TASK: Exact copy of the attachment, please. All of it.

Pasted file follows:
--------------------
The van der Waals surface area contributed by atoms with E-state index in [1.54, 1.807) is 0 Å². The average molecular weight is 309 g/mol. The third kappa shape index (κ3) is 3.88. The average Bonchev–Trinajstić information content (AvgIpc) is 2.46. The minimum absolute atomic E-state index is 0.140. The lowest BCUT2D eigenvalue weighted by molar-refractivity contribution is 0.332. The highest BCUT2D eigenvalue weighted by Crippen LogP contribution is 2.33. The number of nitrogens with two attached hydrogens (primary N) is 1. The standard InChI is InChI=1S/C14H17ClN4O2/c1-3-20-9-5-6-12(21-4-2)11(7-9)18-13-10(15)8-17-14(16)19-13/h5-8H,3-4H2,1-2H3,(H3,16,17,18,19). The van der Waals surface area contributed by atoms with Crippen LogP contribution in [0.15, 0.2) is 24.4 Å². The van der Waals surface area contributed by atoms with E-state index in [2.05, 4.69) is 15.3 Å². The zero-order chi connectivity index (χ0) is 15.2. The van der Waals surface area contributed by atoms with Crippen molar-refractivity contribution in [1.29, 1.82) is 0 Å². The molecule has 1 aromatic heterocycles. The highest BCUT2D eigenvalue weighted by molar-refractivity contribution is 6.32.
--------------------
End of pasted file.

The van der Waals surface area contributed by atoms with E-state index in [1.54, 1.807) is 0 Å². The average molecular weight is 309 g/mol. The third kappa shape index (κ3) is 3.88. The average Bonchev–Trinajstić information content (AvgIpc) is 2.46. The minimum absolute atomic E-state index is 0.140. The lowest BCUT2D eigenvalue weighted by molar-refractivity contribution is 0.332. The highest BCUT2D eigenvalue weighted by Crippen LogP contribution is 2.33. The number of nitrogens with two attached hydrogens (primary N) is 1. The standard InChI is InChI=1S/C14H17ClN4O2/c1-3-20-9-5-6-12(21-4-2)11(7-9)18-13-10(15)8-17-14(16)19-13/h5-8H,3-4H2,1-2H3,(H3,16,17,18,19). The van der Waals surface area contributed by atoms with Crippen LogP contribution in [0.15, 0.2) is 24.4 Å². The van der Waals surface area contributed by atoms with E-state index in [2.05, 4.69) is 15.3 Å². The zero-order chi connectivity index (χ0) is 15.2. The van der Waals surface area contributed by atoms with Crippen molar-refractivity contribution in [1.29, 1.82) is 0 Å². The molecule has 1 aromatic heterocycles. The highest BCUT2D eigenvalue weighted by molar-refractivity contribution is 6.32.